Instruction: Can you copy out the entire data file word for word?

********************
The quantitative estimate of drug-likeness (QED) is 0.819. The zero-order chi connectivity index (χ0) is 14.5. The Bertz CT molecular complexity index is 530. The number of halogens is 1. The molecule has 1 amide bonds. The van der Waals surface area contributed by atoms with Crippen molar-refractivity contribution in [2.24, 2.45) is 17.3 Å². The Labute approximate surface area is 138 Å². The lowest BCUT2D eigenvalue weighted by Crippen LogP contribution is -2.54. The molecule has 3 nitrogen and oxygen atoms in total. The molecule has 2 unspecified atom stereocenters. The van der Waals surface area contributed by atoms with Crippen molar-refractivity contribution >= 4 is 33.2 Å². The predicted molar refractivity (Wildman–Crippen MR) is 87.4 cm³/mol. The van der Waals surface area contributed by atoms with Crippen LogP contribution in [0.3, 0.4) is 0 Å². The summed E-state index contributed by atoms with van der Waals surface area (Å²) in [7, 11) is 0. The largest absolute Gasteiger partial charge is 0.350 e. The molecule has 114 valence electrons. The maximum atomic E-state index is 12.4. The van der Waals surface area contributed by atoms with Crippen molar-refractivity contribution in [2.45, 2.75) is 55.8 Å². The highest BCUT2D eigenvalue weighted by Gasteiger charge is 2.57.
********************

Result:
The quantitative estimate of drug-likeness (QED) is 0.819. The zero-order chi connectivity index (χ0) is 14.5. The Bertz CT molecular complexity index is 530. The number of halogens is 1. The molecule has 1 amide bonds. The van der Waals surface area contributed by atoms with Crippen molar-refractivity contribution in [2.24, 2.45) is 17.3 Å². The Labute approximate surface area is 138 Å². The lowest BCUT2D eigenvalue weighted by Crippen LogP contribution is -2.54. The molecule has 3 nitrogen and oxygen atoms in total. The molecule has 2 unspecified atom stereocenters. The van der Waals surface area contributed by atoms with Crippen molar-refractivity contribution >= 4 is 33.2 Å². The predicted molar refractivity (Wildman–Crippen MR) is 87.4 cm³/mol. The van der Waals surface area contributed by atoms with Crippen LogP contribution in [0.3, 0.4) is 0 Å². The summed E-state index contributed by atoms with van der Waals surface area (Å²) in [7, 11) is 0. The largest absolute Gasteiger partial charge is 0.350 e. The molecule has 114 valence electrons. The maximum atomic E-state index is 12.4. The van der Waals surface area contributed by atoms with Crippen molar-refractivity contribution in [2.45, 2.75) is 55.8 Å². The highest BCUT2D eigenvalue weighted by Gasteiger charge is 2.57.